As presses cut back on titles or, like the University of California, cancel a respected series on philosophy, professors and graduate students will find it harder and harder to get published, and get tenure. That trickles down to the advice undergraduates get, says Anthony T. Grafton, a professor of history at Princeton University. "There are many kids that I know who are bright, but when they ask [other professors] about graduate school, they're told, 'Oh, no. Don't even consider it.'"

Given the decentralized nature of this infrastructure, it is nearly as difficult to discern the extent of the damage as the reasons for staving it off. Part of that stems from the difficulty of putting a price tag on the liberal arts. Defenders find themselves in a familiar position. "Knowledge in the liberal arts is crucial for practical reasons," says Stanley N. Katz, a Princeton professor and former president of the American Council of Learned Societies. "We need language skills. We need basic science. ... This is the utility of useless knowledge. It's not useless. We give up something very important if we starve the liberal arts."

But in a world where many universities have positioned themselves as economic-development engines -- to please state legislators, businesses, or donors -- technology and vocationalism have eclipsed and, in some sense, cheapened intellectual life. "A lot of things that underpin the academy weren't made to be evaluated on a cost-benefit basis independently, as if they were part of a corporation," says Mr. Wissoker, of the Duke press. It's vital, he explains, "that when Northwestern says, 'We don't want to translate these Eastern Europeans before they win their Nobel Prizes,' then someone else would say, 'But that's really important.'"

But that has become an uphill battle as the humanities and soft sciences have lost out to a stalled economy and, increasingly, the hard sciences. The life sciences, for example, are basking in the glow of a near doubling in federal funds for the National Institutes of Health over the last four years, to a total of more than $23-billion.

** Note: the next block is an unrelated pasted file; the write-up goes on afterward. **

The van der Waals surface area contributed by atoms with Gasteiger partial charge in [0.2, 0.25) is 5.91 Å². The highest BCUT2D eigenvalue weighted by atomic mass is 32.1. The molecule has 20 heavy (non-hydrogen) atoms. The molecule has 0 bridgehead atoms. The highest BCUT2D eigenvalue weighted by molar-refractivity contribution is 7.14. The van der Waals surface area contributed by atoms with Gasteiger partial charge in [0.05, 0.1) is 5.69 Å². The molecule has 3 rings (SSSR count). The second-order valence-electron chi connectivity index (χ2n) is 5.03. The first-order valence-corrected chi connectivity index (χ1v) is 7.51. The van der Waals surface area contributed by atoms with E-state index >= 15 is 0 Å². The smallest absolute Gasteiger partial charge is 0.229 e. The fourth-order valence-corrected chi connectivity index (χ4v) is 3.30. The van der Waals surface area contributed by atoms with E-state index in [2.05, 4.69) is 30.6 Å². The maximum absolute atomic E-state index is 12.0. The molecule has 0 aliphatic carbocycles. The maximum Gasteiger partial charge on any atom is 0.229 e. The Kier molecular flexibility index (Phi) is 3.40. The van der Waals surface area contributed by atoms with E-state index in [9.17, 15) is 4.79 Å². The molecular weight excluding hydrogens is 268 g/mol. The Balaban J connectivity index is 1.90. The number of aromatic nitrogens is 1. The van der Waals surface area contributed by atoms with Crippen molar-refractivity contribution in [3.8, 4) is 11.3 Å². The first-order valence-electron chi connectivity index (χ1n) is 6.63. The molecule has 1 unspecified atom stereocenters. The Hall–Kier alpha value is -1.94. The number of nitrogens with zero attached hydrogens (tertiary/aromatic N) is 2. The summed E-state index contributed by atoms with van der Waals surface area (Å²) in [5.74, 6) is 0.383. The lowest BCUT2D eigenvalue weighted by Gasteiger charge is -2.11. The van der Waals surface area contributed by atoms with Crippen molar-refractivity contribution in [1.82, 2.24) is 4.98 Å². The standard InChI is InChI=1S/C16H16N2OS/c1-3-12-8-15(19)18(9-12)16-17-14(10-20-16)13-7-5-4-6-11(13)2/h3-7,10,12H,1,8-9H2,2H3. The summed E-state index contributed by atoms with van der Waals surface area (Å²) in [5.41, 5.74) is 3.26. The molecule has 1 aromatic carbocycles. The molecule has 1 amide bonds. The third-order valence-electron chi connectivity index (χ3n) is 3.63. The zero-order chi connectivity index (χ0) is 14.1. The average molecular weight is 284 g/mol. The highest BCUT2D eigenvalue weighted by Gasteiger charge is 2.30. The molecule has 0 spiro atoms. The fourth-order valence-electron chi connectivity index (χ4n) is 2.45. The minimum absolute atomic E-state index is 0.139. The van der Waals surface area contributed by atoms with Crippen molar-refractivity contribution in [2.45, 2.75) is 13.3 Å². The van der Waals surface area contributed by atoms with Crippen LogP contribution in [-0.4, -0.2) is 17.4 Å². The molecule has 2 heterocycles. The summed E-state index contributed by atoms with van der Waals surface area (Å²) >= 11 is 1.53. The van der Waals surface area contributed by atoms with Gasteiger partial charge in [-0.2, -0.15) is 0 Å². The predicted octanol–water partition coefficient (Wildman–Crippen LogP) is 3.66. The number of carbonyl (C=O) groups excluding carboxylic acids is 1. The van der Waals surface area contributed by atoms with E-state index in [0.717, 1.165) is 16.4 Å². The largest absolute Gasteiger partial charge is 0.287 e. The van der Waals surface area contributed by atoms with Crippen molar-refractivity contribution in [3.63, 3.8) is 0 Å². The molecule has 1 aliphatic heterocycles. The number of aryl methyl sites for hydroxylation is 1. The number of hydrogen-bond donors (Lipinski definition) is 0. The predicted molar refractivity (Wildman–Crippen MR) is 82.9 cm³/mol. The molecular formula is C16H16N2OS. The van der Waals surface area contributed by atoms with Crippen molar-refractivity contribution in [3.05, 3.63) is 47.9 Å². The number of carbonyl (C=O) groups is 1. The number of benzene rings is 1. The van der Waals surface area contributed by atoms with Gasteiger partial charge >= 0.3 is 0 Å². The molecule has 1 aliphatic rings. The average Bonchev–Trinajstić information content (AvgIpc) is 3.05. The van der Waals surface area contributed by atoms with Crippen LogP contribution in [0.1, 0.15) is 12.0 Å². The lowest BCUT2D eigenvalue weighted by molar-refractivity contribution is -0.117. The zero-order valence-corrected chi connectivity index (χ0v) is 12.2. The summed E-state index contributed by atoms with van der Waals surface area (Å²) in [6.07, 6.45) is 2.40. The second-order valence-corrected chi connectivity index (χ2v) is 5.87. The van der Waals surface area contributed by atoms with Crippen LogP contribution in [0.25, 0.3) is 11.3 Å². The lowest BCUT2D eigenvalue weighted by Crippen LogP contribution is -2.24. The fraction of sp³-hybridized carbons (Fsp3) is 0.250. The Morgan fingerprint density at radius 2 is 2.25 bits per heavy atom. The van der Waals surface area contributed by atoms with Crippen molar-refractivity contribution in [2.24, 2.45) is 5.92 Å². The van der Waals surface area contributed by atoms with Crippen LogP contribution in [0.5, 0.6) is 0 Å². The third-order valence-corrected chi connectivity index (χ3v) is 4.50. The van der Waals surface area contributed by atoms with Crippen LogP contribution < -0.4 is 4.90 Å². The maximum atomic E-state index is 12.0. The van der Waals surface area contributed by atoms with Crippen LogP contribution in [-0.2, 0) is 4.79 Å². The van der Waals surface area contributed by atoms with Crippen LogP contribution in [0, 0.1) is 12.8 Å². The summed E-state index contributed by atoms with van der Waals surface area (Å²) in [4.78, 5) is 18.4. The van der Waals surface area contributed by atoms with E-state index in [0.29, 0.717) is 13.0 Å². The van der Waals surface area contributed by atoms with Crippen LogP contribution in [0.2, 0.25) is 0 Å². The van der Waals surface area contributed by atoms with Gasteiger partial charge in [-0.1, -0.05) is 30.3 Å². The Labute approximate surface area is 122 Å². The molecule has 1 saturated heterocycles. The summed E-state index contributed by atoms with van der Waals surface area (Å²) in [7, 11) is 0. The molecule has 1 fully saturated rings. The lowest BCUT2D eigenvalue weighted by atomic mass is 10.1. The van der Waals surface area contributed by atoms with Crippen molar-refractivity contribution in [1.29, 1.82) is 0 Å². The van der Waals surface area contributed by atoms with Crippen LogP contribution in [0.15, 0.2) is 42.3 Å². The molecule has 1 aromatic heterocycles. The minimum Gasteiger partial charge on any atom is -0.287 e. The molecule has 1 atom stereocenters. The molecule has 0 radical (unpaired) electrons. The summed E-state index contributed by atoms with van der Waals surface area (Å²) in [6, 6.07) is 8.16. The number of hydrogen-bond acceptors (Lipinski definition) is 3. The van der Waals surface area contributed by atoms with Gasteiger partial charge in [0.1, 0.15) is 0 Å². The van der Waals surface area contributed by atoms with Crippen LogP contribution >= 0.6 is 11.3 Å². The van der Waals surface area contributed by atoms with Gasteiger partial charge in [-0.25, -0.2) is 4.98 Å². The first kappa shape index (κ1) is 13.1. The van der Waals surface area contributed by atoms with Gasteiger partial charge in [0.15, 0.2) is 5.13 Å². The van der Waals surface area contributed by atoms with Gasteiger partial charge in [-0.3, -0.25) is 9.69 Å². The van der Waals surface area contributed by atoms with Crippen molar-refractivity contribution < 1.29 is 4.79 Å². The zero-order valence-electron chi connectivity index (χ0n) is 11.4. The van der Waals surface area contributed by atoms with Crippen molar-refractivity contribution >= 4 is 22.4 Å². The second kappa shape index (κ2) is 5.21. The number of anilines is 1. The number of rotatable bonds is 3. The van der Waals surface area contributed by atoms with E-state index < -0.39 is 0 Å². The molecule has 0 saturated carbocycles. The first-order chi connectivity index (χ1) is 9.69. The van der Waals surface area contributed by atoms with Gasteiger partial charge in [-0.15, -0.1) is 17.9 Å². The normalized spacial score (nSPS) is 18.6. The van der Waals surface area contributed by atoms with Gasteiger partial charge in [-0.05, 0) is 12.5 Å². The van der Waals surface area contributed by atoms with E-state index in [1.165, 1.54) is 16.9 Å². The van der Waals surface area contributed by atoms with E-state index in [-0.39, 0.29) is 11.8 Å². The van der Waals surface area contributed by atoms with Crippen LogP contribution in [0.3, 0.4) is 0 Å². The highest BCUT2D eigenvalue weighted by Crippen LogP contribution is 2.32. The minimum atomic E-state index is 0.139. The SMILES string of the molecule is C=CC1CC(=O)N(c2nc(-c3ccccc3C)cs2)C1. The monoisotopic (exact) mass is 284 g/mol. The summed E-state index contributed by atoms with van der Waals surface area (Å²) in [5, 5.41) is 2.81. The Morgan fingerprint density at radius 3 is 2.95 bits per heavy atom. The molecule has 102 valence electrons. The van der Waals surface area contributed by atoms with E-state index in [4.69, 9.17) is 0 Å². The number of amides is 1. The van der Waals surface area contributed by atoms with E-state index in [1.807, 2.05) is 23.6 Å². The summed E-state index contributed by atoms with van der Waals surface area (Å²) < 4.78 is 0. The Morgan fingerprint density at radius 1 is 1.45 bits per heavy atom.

Other scientific fields can bank on corporate support, state money, or even big donors who want to direct their giving to science and technology. Last spring, for example, the Walton family (of Wal-Mart Stores) pledged $300-million to the University of Arkansas at Fayetteville with the goal of sparking economic development in the state. Humanities professors were demoralized when they were told they probably would be ineligible for any of the money.

Even the sciences lose out with the erosion of the base. Robert L. Park, a physics professor at the University of Maryland at College Park and public-information director for the American Physical Society, says universities reflect public sentiment.

"We tend to not honor scholars right now," he says. "We honor people who risk their lives or make enormous profits or invent gadgets that are useful. ... But for whatever reason, knowledge for knowledge's sake doesn't have much currency."

Indeed, Princeton's Mr. Grafton wonders whether academe's great erudite programs, like Brown University's history-of-mathematics program or the University of Chicago's Committee on Social Thought, could be developed in the current budget climate. "Those are things institutions could be sold on 50 years ago, but we wouldn't create such a thing now," he says. "We talk about being bold and experimental, but my sense is that higher education was bolder 40 years ago."

Not every library is facing the budget knife, but the list of those that are is long. At the University of Idaho, the library lost five positions, including 3 of 21 librarians. The library also cut 130 out of some 5,000 journals, as its budget was slashed by 5.5 percent. If the state economy doesn't improve, the library may lose another 6 percent next year. "We've brought in lots of new faculty coming from places like Berkeley, and they're saying, 'You don't have this? Berkeley had this,'" says Ron Force, dean of library services.

At the University of Wisconsin at Madison, the library's acquisition budget has remained flat and no staff positions have been cut. Kenneth Frazier, the library director, says he does not fear that Wisconsin will ever be unable to afford the "core academic literature." But in the long term, a level or declining budget will reduce the quality of the research holdings.